Section IV

Short term follow-up of the patients up to 6 months at monthly interval after discharge regarding recurrence of seizure.

Status Epilepticus

Status epilepticus is a single epileptic seizure which lasts more than 30 minutes or a series of epileptic seizures in which function is not retrieved between ictal events for more than 30 minutes. [17]

Febrile Seizure

Simple febrile seizure is defined as a short (<15 min) generalized seizure, not recurring within 24 h with no neurologic deficits and no previous afebrile seizures that occurs during a febrile illness not resulting from an acute disease of the nervous system and Complex febrile seizure is defined by focal, or generalized and prolonged seizure (>15 min), recurring more than once in 24 and/or associated with postictal neurologic abnormalities. [18]

Statistical Analysis

Data were organized and presented using the principles of descriptive and inferential statistics. Chi-square and Fisher's exact test were applied to test the significance, p value less than 0.05 (p<0.05) was considered as statistically significant. Analysis of the data was done by IBM SPSS version 20.


The study was conducted among 57 infants (male-57.9% and 42.1% females) to find out the common aetiologies and clinical sub types of first episode of seizure, of which 29.8% belonged to <6 months and 70.2% in [greater than or equal to] 6 months of age with mean age was 7.1([+ or -] 2.7) months. Majority 91.2 % were term neonates and 8.8 % were preterm neonates and 77.2 % were born by NVD and 22.8 % were born by LSCS. 10.5 % had developmental delay and 89.5 % had no delay in development. Mean Weight (kg) Length (cm) Head circumference (cm) was 6.6 (SD [+ or -] 1.2), 64.3 (SD [+ or -] 5.6), 41.3 (SD [+ or -] 2.2) respectively. Family history of seizure was absent in 52 (91.2 %) of study subjects and 4 (7 %) had history of seizure disorder in siblings and 1(1.8 %) had history of simple febrile seizure in sibling. 98.2 % had no significant past history.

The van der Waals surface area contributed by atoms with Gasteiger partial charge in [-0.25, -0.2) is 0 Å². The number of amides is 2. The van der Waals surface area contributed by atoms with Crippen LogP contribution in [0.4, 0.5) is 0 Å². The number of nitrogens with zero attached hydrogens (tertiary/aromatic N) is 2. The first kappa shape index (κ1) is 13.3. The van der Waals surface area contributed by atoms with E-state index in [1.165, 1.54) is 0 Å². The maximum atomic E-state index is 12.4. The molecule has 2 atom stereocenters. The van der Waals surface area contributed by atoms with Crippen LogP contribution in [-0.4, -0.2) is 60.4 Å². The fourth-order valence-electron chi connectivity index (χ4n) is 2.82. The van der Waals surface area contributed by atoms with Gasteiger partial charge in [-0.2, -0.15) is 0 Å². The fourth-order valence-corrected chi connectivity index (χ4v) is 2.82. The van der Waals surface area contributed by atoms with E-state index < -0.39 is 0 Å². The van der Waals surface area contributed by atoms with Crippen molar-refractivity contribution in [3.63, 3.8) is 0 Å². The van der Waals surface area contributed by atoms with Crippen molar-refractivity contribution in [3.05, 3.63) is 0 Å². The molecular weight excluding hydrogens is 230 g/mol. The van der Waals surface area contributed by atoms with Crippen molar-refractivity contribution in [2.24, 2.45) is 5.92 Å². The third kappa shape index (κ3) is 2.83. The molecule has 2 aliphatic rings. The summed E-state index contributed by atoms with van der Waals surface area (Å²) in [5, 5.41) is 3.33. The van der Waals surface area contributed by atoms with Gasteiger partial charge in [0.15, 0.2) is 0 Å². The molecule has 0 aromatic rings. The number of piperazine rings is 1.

27(47.4 %) cases seizure was solitary followed by twice (38.6%) and multiple (14%) episode and 5.3 % subjects developed status epilepticus. 12 (21.1 %) of the study subjects received treatment with Phenobarbitone (66.6%), Phenytoin (16.7%), and both Phenobarbitone and Phenytoin (16.7%) before admission at primary or secondary health centre and 78.9 % did not receive any treatment. Seizure persisted less than 15 minute 48(84.2 %) cases while 9 (15.8 %) cases were more than 15 minutes. Most common post ictal symptom was drowsiness (61.4%), followed by altered sensorium (31.6%), and lethargy (7%). Etiological factors like fever (50.8 %) fever, poor feeding (3.5 %) were positive in 31 subjects. 18 patients developed subsequent seizure, 11 (61.1 %) developed it within 24 hours after first seizure and 7(38.9 %) developed after 24 hours of first seizure, of which 8( 44.4%) had multiple episodes followed by single episode 7 (38.9%), two episodes 3 (16.7%). Among 18 patients who developed subsequent seizure, majority of them had generalized seizure pattern 16 (88.9%), followed by 2 (11.1 %) focal. 25 (43.8 %) cases seizure are controlled by single antiepileptic drugs, 14(24.5%) did not required any antiepileptic drugs, 12 (21.1 %) required 2 antiepileptic drugs, 5 (8.8 %) required 3 antiepileptic drugs and 1(18%) required 4 antiepileptic drugs.